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Politics Liberals aren’t competing for Conservative voters, they have more hope winning over New Democrat, Green, undecided voters

When Justin Trudeau went to the annual meeting of the Canadian Teachers Federation last week and delivered a kind of mea culpa to progressive voters, it gave us a glimpse of the Liberals’ election strategy.

It’s not that Mr. Trudeau will spend the fall repeating, as he said Thursday, that he’s made mistakes. It’s the warning about Andrew Scheer and the Conservatives that comes with it that sums up the Liberal strategy. Mr. Trudeau’s message was – to paraphrase – I’m not perfect, but if you don’t support me, you get Conservatives.

If that sounds like a lukewarm pitch to give to voters, it is nonetheless tailored to the people Liberals have to win over: There are a sizable number of people who aren’t excited about Mr. Trudeau’s Liberals, but won’t even consider Mr. Scheer’s Conservatives.

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So, while Mr. Scheer is Mr. Trudeau’s chief rival, the Liberals aren’t really competing for Conservative voters. They have a lot more hope of winning over New Democrat and Green supporters, along with the undecided. A set of data from polls conducted by Nanos Research illustrates why.

The horse-race results from the polls now show the Liberals a few percentage points ahead, but it’s summer, the election is still months away and voters’ choices remain fluid. But Nanos surveys also ask respondents another question: whether they would even consider voting for a particular party. That helps provide a sense of the potential voter pools for each party.

The numbers make it pretty clear why Mr. Trudeau isn’t competing for votes with Mr. Scheer as much as he is warning NDP and Green voters about him.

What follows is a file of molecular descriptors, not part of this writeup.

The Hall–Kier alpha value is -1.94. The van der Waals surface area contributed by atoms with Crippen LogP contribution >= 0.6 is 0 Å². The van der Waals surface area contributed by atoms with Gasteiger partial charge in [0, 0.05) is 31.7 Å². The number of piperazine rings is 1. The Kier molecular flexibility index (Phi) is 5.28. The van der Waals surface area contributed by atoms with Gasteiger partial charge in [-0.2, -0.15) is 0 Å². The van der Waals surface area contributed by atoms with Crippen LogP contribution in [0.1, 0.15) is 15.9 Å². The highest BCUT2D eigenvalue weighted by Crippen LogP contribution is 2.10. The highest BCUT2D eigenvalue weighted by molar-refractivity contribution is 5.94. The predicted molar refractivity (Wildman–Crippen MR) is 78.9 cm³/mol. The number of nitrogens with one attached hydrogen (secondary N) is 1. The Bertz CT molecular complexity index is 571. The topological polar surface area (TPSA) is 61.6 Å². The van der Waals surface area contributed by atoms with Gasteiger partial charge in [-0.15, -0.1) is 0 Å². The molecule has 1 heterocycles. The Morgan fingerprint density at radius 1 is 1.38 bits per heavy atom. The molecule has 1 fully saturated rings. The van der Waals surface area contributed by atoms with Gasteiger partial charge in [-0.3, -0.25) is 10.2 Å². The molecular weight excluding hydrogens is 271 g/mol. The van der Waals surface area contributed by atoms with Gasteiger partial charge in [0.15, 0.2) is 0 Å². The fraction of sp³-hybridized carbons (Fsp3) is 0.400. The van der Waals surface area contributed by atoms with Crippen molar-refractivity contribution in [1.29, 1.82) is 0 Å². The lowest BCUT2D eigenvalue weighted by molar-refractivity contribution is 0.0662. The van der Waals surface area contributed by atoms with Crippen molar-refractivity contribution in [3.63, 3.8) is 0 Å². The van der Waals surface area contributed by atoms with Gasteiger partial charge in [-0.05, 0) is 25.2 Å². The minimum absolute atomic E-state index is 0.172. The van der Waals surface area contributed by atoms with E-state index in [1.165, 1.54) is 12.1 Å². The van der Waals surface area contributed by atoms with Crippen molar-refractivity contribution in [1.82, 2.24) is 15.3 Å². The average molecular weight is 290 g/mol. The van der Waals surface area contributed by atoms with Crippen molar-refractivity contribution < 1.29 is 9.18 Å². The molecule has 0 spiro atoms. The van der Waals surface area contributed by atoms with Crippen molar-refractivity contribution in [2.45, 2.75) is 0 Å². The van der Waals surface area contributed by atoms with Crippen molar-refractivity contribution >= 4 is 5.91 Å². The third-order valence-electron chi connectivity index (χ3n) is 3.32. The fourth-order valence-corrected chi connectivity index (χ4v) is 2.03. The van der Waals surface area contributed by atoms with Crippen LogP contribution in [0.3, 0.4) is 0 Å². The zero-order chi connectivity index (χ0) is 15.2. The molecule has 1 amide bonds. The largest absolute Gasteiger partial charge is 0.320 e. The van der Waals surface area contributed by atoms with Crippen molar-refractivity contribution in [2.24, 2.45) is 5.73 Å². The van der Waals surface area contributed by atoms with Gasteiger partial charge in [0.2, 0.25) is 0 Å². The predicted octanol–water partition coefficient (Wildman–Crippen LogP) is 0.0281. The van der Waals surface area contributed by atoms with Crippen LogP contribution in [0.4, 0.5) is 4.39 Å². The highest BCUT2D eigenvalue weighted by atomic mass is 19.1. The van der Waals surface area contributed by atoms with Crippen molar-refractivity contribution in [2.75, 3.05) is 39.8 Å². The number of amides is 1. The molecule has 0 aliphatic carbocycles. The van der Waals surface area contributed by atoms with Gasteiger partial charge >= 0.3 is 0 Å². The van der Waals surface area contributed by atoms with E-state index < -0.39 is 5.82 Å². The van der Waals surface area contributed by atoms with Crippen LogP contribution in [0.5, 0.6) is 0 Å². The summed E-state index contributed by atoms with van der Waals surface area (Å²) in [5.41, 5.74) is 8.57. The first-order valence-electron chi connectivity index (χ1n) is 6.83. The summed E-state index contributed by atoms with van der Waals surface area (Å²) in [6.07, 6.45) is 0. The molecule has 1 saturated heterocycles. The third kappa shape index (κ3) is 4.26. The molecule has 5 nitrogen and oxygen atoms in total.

Most Conservative supporters – those who say that if an election were held today, they would vote Tory – won’t even look at Mr. Trudeau. Only 15 per cent said they would consider voting Liberal. But 39 per cent of NDP supporters and 34 per cent of Green Party supporters said they would consider voting Liberal.

That is in some ways similar to 2015, when polling data showed there was a lot of overlap between the NDP and Liberal voter pools. Mr. Trudeau’s path to victory then was essentially to unite the left, and it’s his best hope now.

In truth, the differences between voter pools are probably not as simple as a left-right, conservative-progressive cleavage. Voters, and parties, don’t always fit neatly on a spectrum. But it does appear that in recent years many voters have identified themselves with a somewhat fluid, Liberal-NDP-Green pool.

Of the voters who would consider voting Liberal, over 60 per vent would consider voting NDP, and roughly the same proportion would consider the Greens. Just under half of those considering voting NDP (46 per cent) and Green (43 per cent) would also consider voting Liberal, and a substantial number are still unsure if they would consider the Liberals. Most of those NDP and Green voters (63 per cent in each case) indicate they rule out voting for the Conservatives. (The Nanos data comes from a four-week rolling survey of 1,000 voters, with the latest sample completed July 12; overall results have a margin considered accurate with 3.1 percentage points, 19 times out of 20.)

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“The results explain why the Liberals have a campaign based on being popular with progressive voters,” said pollster Nik Nanos.

But maybe what the Liberals are shooting for this time is popular enough – convincing voters who don’t see Mr. Trudeau as first choice.

In 2015, Mr. Trudeau gathered momentum and won when he emerged as the most likely “progressive” leader to oust then-prime minister Stephen Harper. Now, Mr. Trudeau is trying to warn “progressive” voters about Mr. Scheer.

Last Thursday Mr. Trudeau warned teachers about small-c conservative provincial governments coming into power and cutting education – he loves to raise the spectre of unpopular Ontario Premier Doug Ford – and warned Mr. Scheer would combine with them to reverse “the progress we have made.” Never mind that the federal government doesn’t have jurisdiction over education – it was a visceral stop-the-right warning. And it got bigger cheers than the appearance that same day of NDP Leader Jagmeet Singh, whose party is supposed to represent labour.

It’s no secret that Mr. Trudeau has disappointed many. For those voters, it’s probably wise to admit he’s not perfect – they already think so. This time, Mr. Trudeau is trying to win over voters who don’t see him as their first choice – but rule out Mr. Scheer.

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